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Prolapse repair moves toward tissue replacement: synthetic and xenogenic products.

LAS VEGAS -- Leave the tired, old endopelvic fascia alone and use synthetic or xenogenic replacements if you want a pelvic organ prolapse repair to last, Dr. Jim W. Ross said at an international congress of the Society of Laparoendoscopic Surgeons.

In the past 7 years, site-specific repairs that use the tissue involved in the actual defect have become the most popular surgical treatment for pelvic organ prolapse. These repairs fail in about 24% of the cases at his clinic, said Dr. Ross, one of the early leaders in pelvic reconstructive surgery.

That "extremely high" failure rate echoes the recurrence rates seen 10-12 years ago in general surgery for inguinal or ventral wall hernias. Since then, surgeons have reduced failure rates for those procedures to 2%-4%. "They stopped using the poor in situ tissue and went to tissue replacement. I feel that's where gynecology is going to now," said Dr. Ross of Salinas, Calif.

Several synthetic and xenogenic products are available from competing manufacturers.

A study soon to be published by Dr. Ross and his associates found that 7% of monofilament meshes eroded during nearly 10 years of follow-up in 51 posthysterectomy patients who underwent pelvic organ prolapse repair. Similar erosion rates have appeared in the published studies so far, nearly all of which involved Prolene mesh.

With newer and better polyfilament polyester meshes available, there's no good reason to work with the more difficult Prolene mesh, he noted.

Some of the newer meshes come with a coating of hydrophilic type 1 collagen on one side that prevents adhesions to bowel and other tissues. Dr. Ross soon will start testing a composite polyfilament mesh coated with collagen on both sides, which may be even more protective, he said.

The larger porosity of some polyfilament meshes reduces the encapsulation and scarred bonding seen with synthetic meshes, which are undesirable traits when repairing functional tissue like the vagina. "Don't pick your meshes lightly. Look into them" to select one with properties that best suit your goals, said Dr. Ross, also of the University of California, Los Angeles.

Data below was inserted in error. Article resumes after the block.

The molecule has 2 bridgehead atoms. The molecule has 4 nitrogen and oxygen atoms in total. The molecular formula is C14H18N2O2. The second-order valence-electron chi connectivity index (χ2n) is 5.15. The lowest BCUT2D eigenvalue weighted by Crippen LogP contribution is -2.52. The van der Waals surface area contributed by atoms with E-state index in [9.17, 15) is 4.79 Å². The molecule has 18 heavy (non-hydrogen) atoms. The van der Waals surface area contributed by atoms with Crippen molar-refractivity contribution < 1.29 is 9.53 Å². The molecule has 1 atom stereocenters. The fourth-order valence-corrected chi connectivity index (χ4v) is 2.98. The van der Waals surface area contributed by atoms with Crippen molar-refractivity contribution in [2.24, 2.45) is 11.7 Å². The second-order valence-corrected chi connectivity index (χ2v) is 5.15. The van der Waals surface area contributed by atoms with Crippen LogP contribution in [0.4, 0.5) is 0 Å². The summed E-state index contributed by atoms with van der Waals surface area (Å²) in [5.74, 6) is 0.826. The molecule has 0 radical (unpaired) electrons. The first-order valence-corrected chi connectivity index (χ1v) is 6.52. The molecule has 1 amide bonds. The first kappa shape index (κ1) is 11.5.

For example, if strength is the key goal, consider a synthetic mesh, which may be stronger than xenogenic products. The downside is that synthetic meshes are prone to erosion.

Erosions led Dr. Ross to incorporate xenogenic materials into his repairs, often in combination with synthetic mesh, to create a dual synthetic-xenogenic mesh, which he called "'a classic example of bioengineering." Xenogenic materials become incorporated into the host tissue and the synthetic mesh is used for attachment and support.

Dr. Ross is involved in an ongoing trial comparing two porcine xenogenic meshes for anterior and posterior vaginal wall repairs: a dermis patch and small intestine submucosa (SIS). Both meshes consist of an acellular collagen matrix with a high tensile strength. The porcine dermis persists after merging with the host tissue, acting as a scaffold, and can always be felt. The SIS is replaced by the host tissue and new tissue growth is stimulated, which may even thicken the vaginal wall, he said.

In 6-44 months of follow-up on 86 patients who underwent anterior or posterior vaginal repair for stage II or greater pro-lapse, two of the porcine dermis meshes eroded and were treated medically with intensive estrogen cream therapy.

There have been no symptomatic prolapse recurrences, said Dr. Ross, who has no financial affiliation with the companies that make the products he discussed.
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Title Annotation:Gynecology
Author:Boschert, Sherry
Publication:OB GYN News
Date:Dec 15, 2003
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